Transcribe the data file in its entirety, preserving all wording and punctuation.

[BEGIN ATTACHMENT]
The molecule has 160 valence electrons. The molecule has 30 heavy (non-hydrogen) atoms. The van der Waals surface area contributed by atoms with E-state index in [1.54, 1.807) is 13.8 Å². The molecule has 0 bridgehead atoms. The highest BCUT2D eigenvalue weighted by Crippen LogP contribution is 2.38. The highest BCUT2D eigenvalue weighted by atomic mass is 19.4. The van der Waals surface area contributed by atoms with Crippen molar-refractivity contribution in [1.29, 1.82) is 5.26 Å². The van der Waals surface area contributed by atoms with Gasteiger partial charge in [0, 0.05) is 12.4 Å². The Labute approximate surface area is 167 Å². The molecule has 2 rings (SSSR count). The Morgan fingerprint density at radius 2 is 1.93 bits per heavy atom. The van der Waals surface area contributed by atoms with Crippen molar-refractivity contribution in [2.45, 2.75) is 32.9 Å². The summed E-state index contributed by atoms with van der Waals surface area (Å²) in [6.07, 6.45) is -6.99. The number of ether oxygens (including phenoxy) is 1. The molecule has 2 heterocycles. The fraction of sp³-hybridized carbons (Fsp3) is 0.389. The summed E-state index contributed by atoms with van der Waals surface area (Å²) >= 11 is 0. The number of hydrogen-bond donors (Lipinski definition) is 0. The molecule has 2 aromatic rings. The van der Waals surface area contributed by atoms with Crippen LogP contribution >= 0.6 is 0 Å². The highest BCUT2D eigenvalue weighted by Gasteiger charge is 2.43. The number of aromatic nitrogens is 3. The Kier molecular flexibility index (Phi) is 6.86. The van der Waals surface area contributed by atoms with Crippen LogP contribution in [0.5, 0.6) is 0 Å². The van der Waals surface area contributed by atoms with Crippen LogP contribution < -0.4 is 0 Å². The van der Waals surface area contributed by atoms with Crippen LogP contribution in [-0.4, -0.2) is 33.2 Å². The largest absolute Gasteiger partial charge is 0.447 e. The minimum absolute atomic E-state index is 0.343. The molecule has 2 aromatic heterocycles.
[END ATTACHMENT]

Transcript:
The molecule has 160 valence electrons. The molecule has 30 heavy (non-hydrogen) atoms. The van der Waals surface area contributed by atoms with E-state index in [1.54, 1.807) is 13.8 Å². The molecule has 0 bridgehead atoms. The highest BCUT2D eigenvalue weighted by Crippen LogP contribution is 2.38. The highest BCUT2D eigenvalue weighted by atomic mass is 19.4. The van der Waals surface area contributed by atoms with Crippen molar-refractivity contribution in [1.29, 1.82) is 5.26 Å². The van der Waals surface area contributed by atoms with Gasteiger partial charge in [0, 0.05) is 12.4 Å². The Labute approximate surface area is 167 Å². The molecule has 2 rings (SSSR count). The Morgan fingerprint density at radius 2 is 1.93 bits per heavy atom. The van der Waals surface area contributed by atoms with Crippen molar-refractivity contribution in [2.45, 2.75) is 32.9 Å². The summed E-state index contributed by atoms with van der Waals surface area (Å²) in [6.07, 6.45) is -6.99. The number of ether oxygens (including phenoxy) is 1. The molecule has 2 heterocycles. The fraction of sp³-hybridized carbons (Fsp3) is 0.389. The summed E-state index contributed by atoms with van der Waals surface area (Å²) >= 11 is 0. The number of hydrogen-bond donors (Lipinski definition) is 0. The molecule has 2 aromatic rings. The van der Waals surface area contributed by atoms with Crippen LogP contribution >= 0.6 is 0 Å². The highest BCUT2D eigenvalue weighted by Gasteiger charge is 2.43. The number of aromatic nitrogens is 3. The Kier molecular flexibility index (Phi) is 6.86. The van der Waals surface area contributed by atoms with Crippen LogP contribution in [0.5, 0.6) is 0 Å². The van der Waals surface area contributed by atoms with Crippen LogP contribution < -0.4 is 0 Å². The van der Waals surface area contributed by atoms with Crippen LogP contribution in [-0.4, -0.2) is 33.2 Å². The largest absolute Gasteiger partial charge is 0.447 e. The minimum absolute atomic E-state index is 0.343. The molecule has 2 aromatic heterocycles.